How are you feeling? AI can tell…
You wouldn’t have thought it, but AI is getting emotional. Admittedly, artificially intelligent technology can’t understand emotions in the same way as humans, but it’s edging closer and closer. In fact, in an experiment conducted at The Ohio State University, even a basic AI was able to recognise different emotions more accurately than human participants. The study of systems that can recognise, interpret and even recreate human emotion is known as affective computing. By 2022, the market is expected to be worth $41bn. But can technology really be emotionally intelligent, and what are the opportunities and pitfalls of this relatively novel industry?
You might not understand AI, but AI understands you
Emotions are one of the cornerstones of humanity, shared it seems by some animals and not machines… or so we thought. Amazon‘s Alexa is already detecting sentiment to target advertising and suggestions, and social robots like Buddy and Pepper are trained to interact with humans on an emotional level. As GAFA and many other companies battle to win the AI race, facial and voice recognition is becoming more accurate than ever. As a result, technology is getting incrementally better at understanding humans.
Across industries, artificial emotional intelligence can work in a number of ways. For example, AI can monitor a user’s emotions and analyse them to achieve a certain outcome. This could include tracking stress levels in the workplace, or measuring emotions during cognitive behavioural therapy. AI can also use emotional readings as part of decision making, for example in marketing campaigns. As early as 2015, an AI poster campaign launched by M&C Saatchi recognised consumer emotions by using a camera and a genetic algorithm. The advertisement then changed based on the consumer’s reaction. Another way in which affective computing can work is by mimicking or replacing human emotions and interactions. Applications include social robots, and AI assistants in industries like healthcare and hospitality. Each of these applications has clear business advantages, moving closer to consumers and understanding them on a deeper level.
Replacing IQ with EQ
We’ve come to accept that disruptive technology is going to take over manual, repetitive, and administrative roles. What we’re less accustomed to is the idea that AI could also do jobs that require a personal touch – think carers, medical staff, therapists, and even teachers. If AI can demonstrate high quality emotional intelligence, then these professions are at just as much risk of automation. One of the key retorts to the worry that ‘AI will take everyone’s jobs’ is that humans will take on more emotional roles. If those roles are also gobbled up by intelligent tech, what’s left for us?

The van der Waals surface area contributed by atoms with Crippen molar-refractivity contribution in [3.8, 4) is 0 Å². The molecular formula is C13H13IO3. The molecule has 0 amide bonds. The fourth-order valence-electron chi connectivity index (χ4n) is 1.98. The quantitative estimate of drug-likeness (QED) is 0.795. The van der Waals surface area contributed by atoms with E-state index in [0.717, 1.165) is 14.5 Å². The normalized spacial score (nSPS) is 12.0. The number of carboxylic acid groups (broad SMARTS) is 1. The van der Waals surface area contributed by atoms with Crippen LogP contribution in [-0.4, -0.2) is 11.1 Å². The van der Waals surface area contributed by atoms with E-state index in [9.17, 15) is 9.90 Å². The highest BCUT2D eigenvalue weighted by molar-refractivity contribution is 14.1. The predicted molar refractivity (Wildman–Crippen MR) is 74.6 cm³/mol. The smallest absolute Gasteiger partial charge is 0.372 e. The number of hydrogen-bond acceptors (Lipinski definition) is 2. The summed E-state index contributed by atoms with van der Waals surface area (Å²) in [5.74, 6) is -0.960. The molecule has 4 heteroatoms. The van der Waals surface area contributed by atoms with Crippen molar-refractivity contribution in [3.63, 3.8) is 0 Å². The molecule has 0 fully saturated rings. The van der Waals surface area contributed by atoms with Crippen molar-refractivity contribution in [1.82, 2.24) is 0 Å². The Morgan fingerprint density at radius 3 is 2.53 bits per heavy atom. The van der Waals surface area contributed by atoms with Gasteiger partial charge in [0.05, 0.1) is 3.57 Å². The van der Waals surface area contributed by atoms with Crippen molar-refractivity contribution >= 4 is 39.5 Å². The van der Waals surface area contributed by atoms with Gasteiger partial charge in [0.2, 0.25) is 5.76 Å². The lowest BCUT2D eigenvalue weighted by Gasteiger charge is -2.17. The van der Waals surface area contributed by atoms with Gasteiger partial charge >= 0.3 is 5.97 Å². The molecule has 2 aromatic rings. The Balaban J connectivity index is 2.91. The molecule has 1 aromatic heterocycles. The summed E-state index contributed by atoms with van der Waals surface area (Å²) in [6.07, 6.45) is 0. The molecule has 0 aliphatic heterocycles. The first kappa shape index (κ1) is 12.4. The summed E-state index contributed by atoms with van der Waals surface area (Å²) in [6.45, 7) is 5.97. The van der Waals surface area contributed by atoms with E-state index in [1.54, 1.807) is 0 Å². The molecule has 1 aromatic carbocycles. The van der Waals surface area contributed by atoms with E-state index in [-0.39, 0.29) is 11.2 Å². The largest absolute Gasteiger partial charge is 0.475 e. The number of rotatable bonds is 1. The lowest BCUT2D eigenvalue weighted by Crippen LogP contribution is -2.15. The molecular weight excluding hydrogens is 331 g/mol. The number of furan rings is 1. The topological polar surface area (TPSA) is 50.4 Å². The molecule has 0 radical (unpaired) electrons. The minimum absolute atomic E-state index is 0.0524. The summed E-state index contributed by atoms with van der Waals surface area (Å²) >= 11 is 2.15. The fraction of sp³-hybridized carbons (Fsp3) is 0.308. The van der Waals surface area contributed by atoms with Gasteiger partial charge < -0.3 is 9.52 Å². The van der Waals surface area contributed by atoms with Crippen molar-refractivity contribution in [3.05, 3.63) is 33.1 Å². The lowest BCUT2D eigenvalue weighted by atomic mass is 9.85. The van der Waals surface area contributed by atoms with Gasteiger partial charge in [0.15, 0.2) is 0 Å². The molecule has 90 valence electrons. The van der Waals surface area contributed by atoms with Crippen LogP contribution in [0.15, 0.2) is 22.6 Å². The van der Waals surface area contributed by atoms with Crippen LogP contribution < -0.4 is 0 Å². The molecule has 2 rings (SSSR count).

Of course, this is all hypothetical. For now it’s safe to say that AI is still getting its artificial brain around the nuances of human emotion. Even if AI can reliably recognise complicated feelings, the obstacles go beyond technological ability. Our lives are already tracked and analysed by the organisations that gather our financial, social, security and health data. Trying to add emotional data to that list could be seen as prying or manipulative. There’s also something unsettling about replacing human emotional roles with artificial emotional intelligence. You might use AI to schedule your weekly meetings, but would you happily leave your ageing mother alone with an artificially intelligent robot carer?
Queen Elizabeth I wisely refused to ‘make windows into the souls of men,’ but through artificial emotional intelligence, the likes of Google, Microsoft and Amazon are attempting to do just that. However, before including artificial emotional intelligence in their products, services, and systems, companies need to make sure that consumers are fully aware and that they have given their consent. There’s also the ongoing concern that the technology could be inaccurate, and lead AI to make some interesting conclusions. This is not too serious from a marketing perspective, as it wouldn’t do much harm except send an ad for something you would never want to buy. But if a dodgy reading was taken by AI in a therapy session or a hospital ward, then the results could be disastrous. Artificial emotional intelligence should be used with great caution and in conjunction with emotionally intelligent humans. Given the AI talent gap, perhaps finding those people will be the biggest challenge of all.
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